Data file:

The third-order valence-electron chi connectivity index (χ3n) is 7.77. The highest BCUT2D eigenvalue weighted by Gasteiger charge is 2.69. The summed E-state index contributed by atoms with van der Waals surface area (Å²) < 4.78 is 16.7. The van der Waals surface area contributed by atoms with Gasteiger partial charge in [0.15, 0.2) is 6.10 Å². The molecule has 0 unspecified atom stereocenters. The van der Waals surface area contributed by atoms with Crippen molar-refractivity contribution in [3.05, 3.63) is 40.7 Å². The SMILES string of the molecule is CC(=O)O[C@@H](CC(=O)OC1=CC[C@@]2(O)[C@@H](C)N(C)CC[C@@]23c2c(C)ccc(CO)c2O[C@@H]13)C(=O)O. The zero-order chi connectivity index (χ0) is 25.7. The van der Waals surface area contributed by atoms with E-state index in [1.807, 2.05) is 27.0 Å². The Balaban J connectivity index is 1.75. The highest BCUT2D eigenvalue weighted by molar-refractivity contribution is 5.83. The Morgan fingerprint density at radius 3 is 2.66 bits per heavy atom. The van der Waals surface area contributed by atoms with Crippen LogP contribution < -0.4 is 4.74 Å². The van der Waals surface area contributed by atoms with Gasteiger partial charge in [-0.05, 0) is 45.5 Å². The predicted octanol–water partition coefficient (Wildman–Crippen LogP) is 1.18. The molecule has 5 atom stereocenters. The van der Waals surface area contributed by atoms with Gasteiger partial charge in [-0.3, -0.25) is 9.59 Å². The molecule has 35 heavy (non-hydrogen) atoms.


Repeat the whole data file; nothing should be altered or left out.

The third-order valence-electron chi connectivity index (χ3n) is 7.77. The highest BCUT2D eigenvalue weighted by Gasteiger charge is 2.69. The summed E-state index contributed by atoms with van der Waals surface area (Å²) < 4.78 is 16.7. The van der Waals surface area contributed by atoms with Gasteiger partial charge in [0.15, 0.2) is 6.10 Å². The molecule has 0 unspecified atom stereocenters. The van der Waals surface area contributed by atoms with Crippen molar-refractivity contribution in [3.05, 3.63) is 40.7 Å². The SMILES string of the molecule is CC(=O)O[C@@H](CC(=O)OC1=CC[C@@]2(O)[C@@H](C)N(C)CC[C@@]23c2c(C)ccc(CO)c2O[C@@H]13)C(=O)O. The zero-order chi connectivity index (χ0) is 25.7. The van der Waals surface area contributed by atoms with E-state index in [1.807, 2.05) is 27.0 Å². The Balaban J connectivity index is 1.75. The highest BCUT2D eigenvalue weighted by molar-refractivity contribution is 5.83. The Morgan fingerprint density at radius 3 is 2.66 bits per heavy atom. The van der Waals surface area contributed by atoms with Crippen LogP contribution < -0.4 is 4.74 Å². The van der Waals surface area contributed by atoms with Gasteiger partial charge in [-0.05, 0) is 45.5 Å². The predicted octanol–water partition coefficient (Wildman–Crippen LogP) is 1.18. The molecule has 5 atom stereocenters. The van der Waals surface area contributed by atoms with Gasteiger partial charge in [-0.3, -0.25) is 9.59 Å². The molecule has 35 heavy (non-hydrogen) atoms.